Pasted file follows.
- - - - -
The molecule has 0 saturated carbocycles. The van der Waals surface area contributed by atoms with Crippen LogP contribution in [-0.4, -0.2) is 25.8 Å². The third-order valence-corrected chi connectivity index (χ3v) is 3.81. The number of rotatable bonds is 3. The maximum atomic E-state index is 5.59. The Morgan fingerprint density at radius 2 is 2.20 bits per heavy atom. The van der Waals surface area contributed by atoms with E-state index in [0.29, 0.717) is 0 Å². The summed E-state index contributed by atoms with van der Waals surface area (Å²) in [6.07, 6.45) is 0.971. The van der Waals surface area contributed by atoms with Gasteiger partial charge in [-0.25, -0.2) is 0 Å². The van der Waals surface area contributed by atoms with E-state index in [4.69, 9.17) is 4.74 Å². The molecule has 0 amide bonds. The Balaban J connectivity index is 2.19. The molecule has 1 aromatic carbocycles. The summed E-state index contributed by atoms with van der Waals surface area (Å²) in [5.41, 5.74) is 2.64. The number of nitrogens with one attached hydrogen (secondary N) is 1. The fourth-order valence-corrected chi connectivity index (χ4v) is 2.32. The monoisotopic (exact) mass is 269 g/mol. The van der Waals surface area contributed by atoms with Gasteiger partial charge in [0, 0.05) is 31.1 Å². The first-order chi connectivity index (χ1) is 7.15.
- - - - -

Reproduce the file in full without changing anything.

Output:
The molecule has 0 saturated carbocycles. The van der Waals surface area contributed by atoms with Crippen LogP contribution in [-0.4, -0.2) is 25.8 Å². The third-order valence-corrected chi connectivity index (χ3v) is 3.81. The number of rotatable bonds is 3. The maximum atomic E-state index is 5.59. The Morgan fingerprint density at radius 2 is 2.20 bits per heavy atom. The van der Waals surface area contributed by atoms with E-state index in [0.29, 0.717) is 0 Å². The summed E-state index contributed by atoms with van der Waals surface area (Å²) in [6.07, 6.45) is 0.971. The van der Waals surface area contributed by atoms with Gasteiger partial charge in [-0.25, -0.2) is 0 Å². The van der Waals surface area contributed by atoms with E-state index in [4.69, 9.17) is 4.74 Å². The molecule has 0 amide bonds. The Balaban J connectivity index is 2.19. The molecule has 1 aromatic carbocycles. The summed E-state index contributed by atoms with van der Waals surface area (Å²) in [5.41, 5.74) is 2.64. The number of nitrogens with one attached hydrogen (secondary N) is 1. The fourth-order valence-corrected chi connectivity index (χ4v) is 2.32. The monoisotopic (exact) mass is 269 g/mol. The van der Waals surface area contributed by atoms with Gasteiger partial charge in [0, 0.05) is 31.1 Å². The first-order chi connectivity index (χ1) is 7.15.